Peoples' reactions to Osborn vary widely.  If they know he is a renowned photographer, they are more tolerant of his behavioral idiosyncrasies.  If not, they call him unkind names.

Since a number of real-life characters populate the story, I would have welcomed information as to whether Osborn and Lou were based upon anyone in particular.  A Thomas Roche was a Civil War photographer and Lou's father did indeed embalm Willy Lincoln.  But I can find no mention of an Osborn or a Lou.  It would be interesting to know.

I recommend the book.  It's unusual and clips along at a good pace.  There is tragedy, misunderstanding, and injustice enough to keep one's interest.
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‘Collodion’ has it all and Greg Morgan develops this storyline much in the same way as Osborn Roche, the Civil War and post mortem photographer tells a story through his pictures. 
Osborn is well respected and autistic. When he meets Lou, (an autistic woman dressed as a man) working as a Union army embalmer, he notices her eyes similar in beauty and shade to his mothers and they become friends. Lou is the daughter of Henry Cantrell, the embalmer of Abraham Lincoln and his young son Willy. Henry is opposed to the growing friendship of his daughter and Osborn, believing his daughter should not fall in love, marry or bear children due to her autism. Lou is taken away by her father and Osborn is alone and shattered without her.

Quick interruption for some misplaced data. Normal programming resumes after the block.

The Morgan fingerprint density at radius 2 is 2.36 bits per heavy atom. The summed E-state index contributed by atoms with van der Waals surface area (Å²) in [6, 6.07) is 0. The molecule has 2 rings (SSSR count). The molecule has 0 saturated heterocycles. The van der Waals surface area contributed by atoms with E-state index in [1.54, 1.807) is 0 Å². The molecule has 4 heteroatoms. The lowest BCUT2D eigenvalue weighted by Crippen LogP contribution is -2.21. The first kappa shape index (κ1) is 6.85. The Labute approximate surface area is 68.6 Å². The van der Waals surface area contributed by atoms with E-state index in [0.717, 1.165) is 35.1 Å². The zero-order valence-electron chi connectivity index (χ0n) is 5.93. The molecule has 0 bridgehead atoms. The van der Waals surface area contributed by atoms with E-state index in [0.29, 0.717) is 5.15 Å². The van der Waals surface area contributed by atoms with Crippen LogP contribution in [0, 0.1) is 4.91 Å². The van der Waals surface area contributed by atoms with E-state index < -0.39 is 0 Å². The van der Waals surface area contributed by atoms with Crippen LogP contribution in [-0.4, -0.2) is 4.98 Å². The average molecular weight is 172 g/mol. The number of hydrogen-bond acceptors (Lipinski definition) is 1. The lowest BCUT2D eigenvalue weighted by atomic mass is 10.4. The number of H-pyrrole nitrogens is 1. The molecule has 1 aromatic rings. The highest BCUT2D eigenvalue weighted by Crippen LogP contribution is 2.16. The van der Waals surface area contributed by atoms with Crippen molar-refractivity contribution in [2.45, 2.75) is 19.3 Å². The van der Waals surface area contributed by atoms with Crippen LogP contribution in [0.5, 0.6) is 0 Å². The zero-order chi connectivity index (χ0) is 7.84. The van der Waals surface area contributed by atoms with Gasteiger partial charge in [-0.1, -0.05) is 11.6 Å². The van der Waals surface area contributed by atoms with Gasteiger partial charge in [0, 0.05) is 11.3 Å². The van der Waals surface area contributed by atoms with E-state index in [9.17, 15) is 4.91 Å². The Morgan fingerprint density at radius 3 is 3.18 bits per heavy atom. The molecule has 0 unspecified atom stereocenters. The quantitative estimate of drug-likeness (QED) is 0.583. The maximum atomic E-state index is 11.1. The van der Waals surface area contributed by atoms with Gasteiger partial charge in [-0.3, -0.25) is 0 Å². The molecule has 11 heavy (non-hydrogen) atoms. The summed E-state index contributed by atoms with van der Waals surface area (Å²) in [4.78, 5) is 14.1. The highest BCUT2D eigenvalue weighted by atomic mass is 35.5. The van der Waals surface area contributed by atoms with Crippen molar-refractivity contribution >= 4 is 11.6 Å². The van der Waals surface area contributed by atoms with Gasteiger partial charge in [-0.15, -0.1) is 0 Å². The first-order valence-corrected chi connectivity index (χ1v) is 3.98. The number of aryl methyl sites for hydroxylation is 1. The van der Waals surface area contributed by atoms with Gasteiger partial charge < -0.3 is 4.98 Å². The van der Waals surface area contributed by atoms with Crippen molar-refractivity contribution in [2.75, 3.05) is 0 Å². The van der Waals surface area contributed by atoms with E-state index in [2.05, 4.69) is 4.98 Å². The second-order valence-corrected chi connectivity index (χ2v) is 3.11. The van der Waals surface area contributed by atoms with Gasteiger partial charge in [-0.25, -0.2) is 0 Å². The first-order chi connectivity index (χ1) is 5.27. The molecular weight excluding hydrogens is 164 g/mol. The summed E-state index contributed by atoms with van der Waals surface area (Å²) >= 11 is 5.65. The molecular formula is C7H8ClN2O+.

Fate is found to be a friend. Osborn Roche has become a famous photographer and has published a book about the Battle of Corinth. At a book signing, he is reunited with Lou who is attending with her uncle. Osborn learns that Lou’s father is planning to have her sterilized. With no other option, Osborn and Lou run away, marry and are once again be the focus of Henry Cantrell’s threats, thwarts and challenges.
This is a page turning read with an intriguing plot that twists, turns and surprises.
Thank you NetGalley and Greg Morgan for an ARC in exchange for an honest book review.